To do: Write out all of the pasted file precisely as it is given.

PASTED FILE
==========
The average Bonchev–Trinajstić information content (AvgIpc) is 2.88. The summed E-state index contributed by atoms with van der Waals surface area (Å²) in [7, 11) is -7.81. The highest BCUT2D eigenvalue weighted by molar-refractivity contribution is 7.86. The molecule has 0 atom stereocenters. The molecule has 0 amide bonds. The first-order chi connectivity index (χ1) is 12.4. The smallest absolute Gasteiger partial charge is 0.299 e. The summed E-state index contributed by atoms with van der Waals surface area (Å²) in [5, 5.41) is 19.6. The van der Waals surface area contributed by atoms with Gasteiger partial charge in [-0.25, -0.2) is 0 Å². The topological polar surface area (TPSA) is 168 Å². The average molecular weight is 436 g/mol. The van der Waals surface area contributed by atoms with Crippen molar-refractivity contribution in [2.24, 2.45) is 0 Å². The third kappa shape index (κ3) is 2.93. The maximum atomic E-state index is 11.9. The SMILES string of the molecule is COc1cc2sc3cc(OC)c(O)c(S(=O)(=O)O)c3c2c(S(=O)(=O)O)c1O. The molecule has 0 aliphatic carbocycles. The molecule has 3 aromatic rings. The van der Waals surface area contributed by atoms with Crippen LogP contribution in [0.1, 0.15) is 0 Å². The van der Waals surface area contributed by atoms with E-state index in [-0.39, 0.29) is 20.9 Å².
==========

The average Bonchev–Trinajstić information content (AvgIpc) is 2.88. The summed E-state index contributed by atoms with van der Waals surface area (Å²) in [7, 11) is -7.81. The highest BCUT2D eigenvalue weighted by molar-refractivity contribution is 7.86. The molecule has 0 atom stereocenters. The molecule has 0 amide bonds. The first-order chi connectivity index (χ1) is 12.4. The smallest absolute Gasteiger partial charge is 0.299 e. The summed E-state index contributed by atoms with van der Waals surface area (Å²) in [5, 5.41) is 19.6. The van der Waals surface area contributed by atoms with Gasteiger partial charge in [-0.25, -0.2) is 0 Å². The topological polar surface area (TPSA) is 168 Å². The average molecular weight is 436 g/mol. The van der Waals surface area contributed by atoms with Crippen molar-refractivity contribution in [2.24, 2.45) is 0 Å². The third kappa shape index (κ3) is 2.93. The maximum atomic E-state index is 11.9. The SMILES string of the molecule is COc1cc2sc3cc(OC)c(O)c(S(=O)(=O)O)c3c2c(S(=O)(=O)O)c1O. The molecule has 0 aliphatic carbocycles. The molecule has 3 aromatic rings. The van der Waals surface area contributed by atoms with Crippen LogP contribution in [0.1, 0.15) is 0 Å². The van der Waals surface area contributed by atoms with E-state index in [-0.39, 0.29) is 20.9 Å².